Uganda is reportedly planning to revamp its 100-year old railway lines to improve cargo transport in the country.

Uganda Railways Corporation MD Charles Kateeba said that the work will be executed in stages and will entail an investment of €241m ($267m).

The corporation has reportedly received €21.5m from the EU and planning to raise remaining funds from international development lenders.

The 1,266km meter-gauge rail line was built by the British during colonial times 100 years ago to transport copper from the country.

The condition of the rail network deteriorated due to economic instability and political upheaval.

Kateeba said: “Due to lack of maintenance over the years, most of the network is now in disuse.

“We shall replace some areas which have been either removed by vandals or are badly worn.”

French engineering firm Sogea-Satom has been selected to provide services to revamp the rail network.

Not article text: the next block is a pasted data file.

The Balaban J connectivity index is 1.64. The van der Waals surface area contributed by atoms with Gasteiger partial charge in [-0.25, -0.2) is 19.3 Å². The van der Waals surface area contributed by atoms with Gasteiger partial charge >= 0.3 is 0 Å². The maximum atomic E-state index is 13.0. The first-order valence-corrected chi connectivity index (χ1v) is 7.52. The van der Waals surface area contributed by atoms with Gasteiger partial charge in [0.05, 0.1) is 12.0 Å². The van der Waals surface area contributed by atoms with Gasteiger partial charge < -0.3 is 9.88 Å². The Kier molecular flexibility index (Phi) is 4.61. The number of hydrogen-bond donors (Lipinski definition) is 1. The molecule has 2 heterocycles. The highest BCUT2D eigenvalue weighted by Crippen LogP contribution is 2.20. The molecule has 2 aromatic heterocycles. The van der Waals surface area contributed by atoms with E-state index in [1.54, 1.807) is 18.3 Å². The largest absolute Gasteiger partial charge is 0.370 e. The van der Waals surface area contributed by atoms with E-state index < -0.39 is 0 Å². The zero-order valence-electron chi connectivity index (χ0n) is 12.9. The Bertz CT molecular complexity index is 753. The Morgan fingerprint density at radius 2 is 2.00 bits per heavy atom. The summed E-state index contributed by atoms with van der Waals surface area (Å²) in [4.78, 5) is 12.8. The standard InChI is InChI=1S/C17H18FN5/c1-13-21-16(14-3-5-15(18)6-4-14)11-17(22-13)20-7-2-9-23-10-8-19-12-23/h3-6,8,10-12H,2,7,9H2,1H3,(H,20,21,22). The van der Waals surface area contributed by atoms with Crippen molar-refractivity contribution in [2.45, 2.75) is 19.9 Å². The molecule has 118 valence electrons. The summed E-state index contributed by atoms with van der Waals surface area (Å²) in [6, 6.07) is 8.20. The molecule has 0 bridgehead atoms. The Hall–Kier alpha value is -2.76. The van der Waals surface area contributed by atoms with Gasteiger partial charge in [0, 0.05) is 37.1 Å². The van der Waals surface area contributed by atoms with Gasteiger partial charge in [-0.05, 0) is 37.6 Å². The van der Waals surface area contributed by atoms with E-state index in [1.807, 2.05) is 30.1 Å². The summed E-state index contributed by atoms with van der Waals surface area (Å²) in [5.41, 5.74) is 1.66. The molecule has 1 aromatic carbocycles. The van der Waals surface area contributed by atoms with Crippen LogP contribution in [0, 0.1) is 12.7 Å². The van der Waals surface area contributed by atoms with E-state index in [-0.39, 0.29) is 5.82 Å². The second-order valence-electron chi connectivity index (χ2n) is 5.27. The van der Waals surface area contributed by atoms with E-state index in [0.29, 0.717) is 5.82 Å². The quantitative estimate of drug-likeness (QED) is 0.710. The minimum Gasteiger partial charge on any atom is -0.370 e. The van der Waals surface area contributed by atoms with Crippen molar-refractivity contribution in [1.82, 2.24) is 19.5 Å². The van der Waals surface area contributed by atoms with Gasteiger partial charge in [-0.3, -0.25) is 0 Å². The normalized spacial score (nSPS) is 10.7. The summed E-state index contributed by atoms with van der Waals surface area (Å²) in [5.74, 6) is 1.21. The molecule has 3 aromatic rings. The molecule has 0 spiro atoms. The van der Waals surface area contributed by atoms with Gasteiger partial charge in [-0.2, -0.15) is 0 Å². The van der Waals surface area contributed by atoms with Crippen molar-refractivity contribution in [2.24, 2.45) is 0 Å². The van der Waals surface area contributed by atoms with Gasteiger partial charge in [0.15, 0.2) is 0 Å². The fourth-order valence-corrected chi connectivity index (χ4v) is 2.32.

The work includes fixing rocks ballast on different sections, flattening sections, re-laying of tracks and repairing 500 freight wagons.

The latest decision comes after Uganda failed to garner funding of $2.2bn from China for of the Standard Gauge Railway (SGR) regional project.

Kateeba stated that Uganda’s delay in oil production was a factor in not receiving the funds.

Initially, the SGR was designed to connect Kenya’s Mombasa with different parts of the continent such as Uganda, South Sudan, Rwanda and Burundi.

In 2017, Kenya inaugurated its Mombasa-Nairobi Standard Gauge Railway.

China Road and Bridge was responsible for the construction of this $3.8bn project, with approximately 90% of the total funding coming from China.